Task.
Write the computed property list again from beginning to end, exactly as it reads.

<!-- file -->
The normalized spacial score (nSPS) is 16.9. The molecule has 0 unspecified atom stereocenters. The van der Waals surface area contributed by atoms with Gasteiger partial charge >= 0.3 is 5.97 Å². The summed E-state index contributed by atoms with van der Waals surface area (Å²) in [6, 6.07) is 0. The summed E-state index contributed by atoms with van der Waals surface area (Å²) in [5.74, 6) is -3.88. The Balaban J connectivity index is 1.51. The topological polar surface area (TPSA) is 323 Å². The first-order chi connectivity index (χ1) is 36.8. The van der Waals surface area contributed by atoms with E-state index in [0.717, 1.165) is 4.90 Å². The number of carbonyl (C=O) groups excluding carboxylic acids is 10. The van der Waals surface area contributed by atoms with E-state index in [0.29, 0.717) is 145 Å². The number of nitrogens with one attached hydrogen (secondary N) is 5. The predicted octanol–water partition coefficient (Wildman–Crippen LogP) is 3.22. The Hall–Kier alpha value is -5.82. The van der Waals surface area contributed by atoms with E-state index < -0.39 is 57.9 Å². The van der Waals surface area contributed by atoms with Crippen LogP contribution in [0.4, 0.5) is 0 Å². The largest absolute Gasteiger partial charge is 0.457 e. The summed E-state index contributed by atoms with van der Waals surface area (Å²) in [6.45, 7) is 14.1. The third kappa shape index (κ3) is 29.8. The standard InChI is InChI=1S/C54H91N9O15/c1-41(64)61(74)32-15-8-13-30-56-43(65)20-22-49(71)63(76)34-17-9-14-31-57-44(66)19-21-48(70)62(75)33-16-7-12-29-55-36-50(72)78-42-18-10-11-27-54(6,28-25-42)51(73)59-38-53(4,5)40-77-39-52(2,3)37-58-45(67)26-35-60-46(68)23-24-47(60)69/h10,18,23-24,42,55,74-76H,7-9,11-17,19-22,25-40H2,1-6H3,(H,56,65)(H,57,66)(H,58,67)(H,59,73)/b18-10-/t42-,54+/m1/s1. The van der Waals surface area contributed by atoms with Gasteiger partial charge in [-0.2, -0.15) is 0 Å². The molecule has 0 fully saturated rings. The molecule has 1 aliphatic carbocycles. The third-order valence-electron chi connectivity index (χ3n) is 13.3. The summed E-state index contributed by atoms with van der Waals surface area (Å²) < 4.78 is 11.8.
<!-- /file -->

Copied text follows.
The normalized spacial score (nSPS) is 16.9. The molecule has 0 unspecified atom stereocenters. The van der Waals surface area contributed by atoms with Gasteiger partial charge >= 0.3 is 5.97 Å². The summed E-state index contributed by atoms with van der Waals surface area (Å²) in [6, 6.07) is 0. The summed E-state index contributed by atoms with van der Waals surface area (Å²) in [5.74, 6) is -3.88. The Balaban J connectivity index is 1.51. The topological polar surface area (TPSA) is 323 Å². The first-order chi connectivity index (χ1) is 36.8. The van der Waals surface area contributed by atoms with E-state index in [0.717, 1.165) is 4.90 Å². The number of carbonyl (C=O) groups excluding carboxylic acids is 10. The van der Waals surface area contributed by atoms with E-state index in [0.29, 0.717) is 145 Å². The number of nitrogens with one attached hydrogen (secondary N) is 5. The predicted octanol–water partition coefficient (Wildman–Crippen LogP) is 3.22. The Hall–Kier alpha value is -5.82. The van der Waals surface area contributed by atoms with E-state index < -0.39 is 57.9 Å². The van der Waals surface area contributed by atoms with Crippen LogP contribution in [0.4, 0.5) is 0 Å². The largest absolute Gasteiger partial charge is 0.457 e. The summed E-state index contributed by atoms with van der Waals surface area (Å²) in [6.45, 7) is 14.1. The third kappa shape index (κ3) is 29.8. The standard InChI is InChI=1S/C54H91N9O15/c1-41(64)61(74)32-15-8-13-30-56-43(65)20-22-49(71)63(76)34-17-9-14-31-57-44(66)19-21-48(70)62(75)33-16-7-12-29-55-36-50(72)78-42-18-10-11-27-54(6,28-25-42)51(73)59-38-53(4,5)40-77-39-52(2,3)37-58-45(67)26-35-60-46(68)23-24-47(60)69/h10,18,23-24,42,55,74-76H,7-9,11-17,19-22,25-40H2,1-6H3,(H,56,65)(H,57,66)(H,58,67)(H,59,73)/b18-10-/t42-,54+/m1/s1. The van der Waals surface area contributed by atoms with Gasteiger partial charge in [-0.2, -0.15) is 0 Å². The molecule has 0 fully saturated rings. The molecule has 1 aliphatic carbocycles. The third-order valence-electron chi connectivity index (χ3n) is 13.3. The summed E-state index contributed by atoms with van der Waals surface area (Å²) < 4.78 is 11.8.